When entering into a commercial arrangement, particularly in the realm of retail leases, both landlords and tenants must be well-informed about their rights and responsibilities. In New South Wales (NSW), the Retail Leases Act 1994 governs these agreements, setting out various requirements to ensure transparency and fairness. One of the pivotal elements of this act is the disclosure statement, a document designed to provide vital information to prospective tenants before they commit to a lease.

What is a Disclosure Statement?

A disclosure statement is a document mandated by the Retail Leases Act 1994 (NSW) that must be provided by the landlord to the tenant before the lease is signed. This document is intended to give tenants essential information about the lease terms, the property, and any other pertinent details that could impact their decision to enter into the lease.

Contents of a Disclosure Statement

The Retail Leases Act specifies the information that must be included in a disclosure statement. Landlords are required to provide:

  1. The names and addresses of both the landlord and tenant.
  2. A description of the premises, which should include its location and details about its current condition.
  3. The term of the lease, including any options to renew and the total potential duration of the lease.
  4. Details of any rent payable, including how it's calculated and any rent reviews that may occur during the lease term.
  5. Outgoings that the tenant will be responsible for, such as council rates, water rates, and other costs.
  6. Details of any refurbishment or fit-out requirements that the tenant must undertake.
  7. Any other amounts payable by the tenant, such as contributions to the landlord's costs.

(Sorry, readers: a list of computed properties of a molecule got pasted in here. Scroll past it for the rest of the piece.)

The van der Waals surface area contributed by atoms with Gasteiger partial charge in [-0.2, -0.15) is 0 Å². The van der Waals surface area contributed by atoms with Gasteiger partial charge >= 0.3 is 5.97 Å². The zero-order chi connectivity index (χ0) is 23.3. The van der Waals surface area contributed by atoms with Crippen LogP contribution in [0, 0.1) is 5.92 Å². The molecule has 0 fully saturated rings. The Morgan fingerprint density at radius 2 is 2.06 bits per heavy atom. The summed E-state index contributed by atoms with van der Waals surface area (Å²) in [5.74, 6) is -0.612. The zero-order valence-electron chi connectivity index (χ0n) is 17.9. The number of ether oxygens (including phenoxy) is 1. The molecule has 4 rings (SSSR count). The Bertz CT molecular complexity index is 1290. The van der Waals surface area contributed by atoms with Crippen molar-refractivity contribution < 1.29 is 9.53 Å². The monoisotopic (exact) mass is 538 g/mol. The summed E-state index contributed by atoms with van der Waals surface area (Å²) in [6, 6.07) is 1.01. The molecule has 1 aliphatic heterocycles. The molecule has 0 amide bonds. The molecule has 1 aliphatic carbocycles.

8. Disclosures in relation to exclusivity, potential works at the property or in the future.

Importance of the Disclosure Statement

The disclosure statement is not just a formality; it plays a crucial role in ensuring transparency and fairness in commercial leasing arrangements. Here's why it's so important:

  1. Informed Decision-Making: The disclosure statement empowers tenants to make informed decisions about whether to proceed with the lease. By providing all the necessary details upfront, tenants can better understand their obligations and the costs associated with the lease.
  2. Preventing Disputes: Clear communication at the outset can help prevent misunderstandings and disputes later on. When both parties have a shared understanding of the terms and conditions, it reduces the likelihood of disagreements down the line.
  3. Legal Requirement: Failure to provide a disclosure statement as required by the Retail Leases Act can have serious consequences for landlords. It may give tenants the right to terminate the lease within a certain timeframe or seek compensation for losses incurred due to inadequate disclosure.
  4. Protecting Vulnerable Parties: In many cases, tenants in retail leasing arrangements may be small businesses or individuals without extensive legal knowledge. The disclosure statement serves as a protective measure, ensuring they have the information they need to protect their interests.

Tenant's Rights and Obligations

Tenants should carefully review the disclosure statement and seek legal advice if needed before signing the lease. They have the right to receive this document at least seven days before entering into the lease. If the landlord fails to provide the disclosure statement, the tenant may have the right to terminate the lease within the first six months.

It's also essential for tenants to understand their obligations regarding the disclosure statement. They must complete and return the acknowledgment of receipt section within seven days of receiving the statement. Failure to do so could have implications for their rights under the lease.

Representations in the Disclosure Statement

Tenant’s can claim compensation from a landlord for misrepresentations made before entering into a lease. For this reason, landlord’s are required to fill out the disclosure statement properly and by not including relevant information the landlord can leave themselves open to compensation claims. In Armstrong Jones Management Pty Ltd v Sales-Bond & Associates Pty Ltd (RLD) [2007] NSWADTAP 47 (Armstrong), the Tribunal said the following on the landlord’s obligation in the disclosure statement: